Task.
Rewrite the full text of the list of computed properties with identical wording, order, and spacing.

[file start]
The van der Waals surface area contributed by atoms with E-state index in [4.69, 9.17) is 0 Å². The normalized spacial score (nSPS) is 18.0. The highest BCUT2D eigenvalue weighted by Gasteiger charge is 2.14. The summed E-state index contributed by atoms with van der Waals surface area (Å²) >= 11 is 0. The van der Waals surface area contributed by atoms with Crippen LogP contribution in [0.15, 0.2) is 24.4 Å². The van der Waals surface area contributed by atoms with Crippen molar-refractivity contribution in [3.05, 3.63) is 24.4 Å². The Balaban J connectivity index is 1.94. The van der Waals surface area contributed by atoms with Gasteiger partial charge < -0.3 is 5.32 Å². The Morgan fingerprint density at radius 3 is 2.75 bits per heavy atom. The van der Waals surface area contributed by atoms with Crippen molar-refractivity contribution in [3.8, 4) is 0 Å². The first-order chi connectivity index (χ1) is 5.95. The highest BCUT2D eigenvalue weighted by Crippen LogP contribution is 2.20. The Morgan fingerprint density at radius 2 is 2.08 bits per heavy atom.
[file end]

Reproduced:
The van der Waals surface area contributed by atoms with E-state index in [4.69, 9.17) is 0 Å². The normalized spacial score (nSPS) is 18.0. The highest BCUT2D eigenvalue weighted by Gasteiger charge is 2.14. The summed E-state index contributed by atoms with van der Waals surface area (Å²) >= 11 is 0. The van der Waals surface area contributed by atoms with Crippen LogP contribution in [0.15, 0.2) is 24.4 Å². The van der Waals surface area contributed by atoms with Crippen molar-refractivity contribution in [3.05, 3.63) is 24.4 Å². The Balaban J connectivity index is 1.94. The van der Waals surface area contributed by atoms with Gasteiger partial charge < -0.3 is 5.32 Å². The Morgan fingerprint density at radius 3 is 2.75 bits per heavy atom. The van der Waals surface area contributed by atoms with Crippen molar-refractivity contribution in [3.8, 4) is 0 Å². The first-order chi connectivity index (χ1) is 5.95. The highest BCUT2D eigenvalue weighted by Crippen LogP contribution is 2.20. The Morgan fingerprint density at radius 2 is 2.08 bits per heavy atom.